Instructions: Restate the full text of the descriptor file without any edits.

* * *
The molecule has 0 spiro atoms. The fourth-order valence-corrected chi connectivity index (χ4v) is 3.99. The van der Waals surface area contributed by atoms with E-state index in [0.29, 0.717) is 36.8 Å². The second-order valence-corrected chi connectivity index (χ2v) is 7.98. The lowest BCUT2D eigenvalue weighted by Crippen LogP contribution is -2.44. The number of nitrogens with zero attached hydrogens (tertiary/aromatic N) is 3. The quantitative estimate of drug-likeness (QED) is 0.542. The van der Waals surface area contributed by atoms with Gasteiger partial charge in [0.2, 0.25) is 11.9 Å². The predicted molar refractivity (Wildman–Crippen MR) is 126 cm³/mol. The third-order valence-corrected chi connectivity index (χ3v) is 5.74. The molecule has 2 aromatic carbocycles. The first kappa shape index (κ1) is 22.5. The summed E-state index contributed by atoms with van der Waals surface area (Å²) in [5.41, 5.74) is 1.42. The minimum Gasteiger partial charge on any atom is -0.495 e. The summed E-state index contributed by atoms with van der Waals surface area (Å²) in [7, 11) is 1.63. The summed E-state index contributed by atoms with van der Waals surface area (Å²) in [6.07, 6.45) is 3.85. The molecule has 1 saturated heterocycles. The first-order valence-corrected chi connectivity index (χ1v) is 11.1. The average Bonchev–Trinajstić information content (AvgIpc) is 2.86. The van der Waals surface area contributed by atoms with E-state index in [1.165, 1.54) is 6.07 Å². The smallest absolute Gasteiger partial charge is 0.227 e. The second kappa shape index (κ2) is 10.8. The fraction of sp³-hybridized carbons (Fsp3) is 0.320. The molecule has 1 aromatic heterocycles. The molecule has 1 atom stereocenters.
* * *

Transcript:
The molecule has 0 spiro atoms. The fourth-order valence-corrected chi connectivity index (χ4v) is 3.99. The van der Waals surface area contributed by atoms with E-state index in [0.29, 0.717) is 36.8 Å². The second-order valence-corrected chi connectivity index (χ2v) is 7.98. The lowest BCUT2D eigenvalue weighted by Crippen LogP contribution is -2.44. The number of nitrogens with zero attached hydrogens (tertiary/aromatic N) is 3. The quantitative estimate of drug-likeness (QED) is 0.542. The van der Waals surface area contributed by atoms with Gasteiger partial charge in [0.2, 0.25) is 11.9 Å². The predicted molar refractivity (Wildman–Crippen MR) is 126 cm³/mol. The third-order valence-corrected chi connectivity index (χ3v) is 5.74. The molecule has 2 aromatic carbocycles. The first kappa shape index (κ1) is 22.5. The summed E-state index contributed by atoms with van der Waals surface area (Å²) in [5.41, 5.74) is 1.42. The minimum Gasteiger partial charge on any atom is -0.495 e. The summed E-state index contributed by atoms with van der Waals surface area (Å²) in [7, 11) is 1.63. The summed E-state index contributed by atoms with van der Waals surface area (Å²) in [6.07, 6.45) is 3.85. The molecule has 1 saturated heterocycles. The first-order valence-corrected chi connectivity index (χ1v) is 11.1. The average Bonchev–Trinajstić information content (AvgIpc) is 2.86. The van der Waals surface area contributed by atoms with E-state index in [1.165, 1.54) is 6.07 Å². The smallest absolute Gasteiger partial charge is 0.227 e. The second kappa shape index (κ2) is 10.8. The fraction of sp³-hybridized carbons (Fsp3) is 0.320. The molecule has 1 aromatic heterocycles. The molecule has 1 atom stereocenters.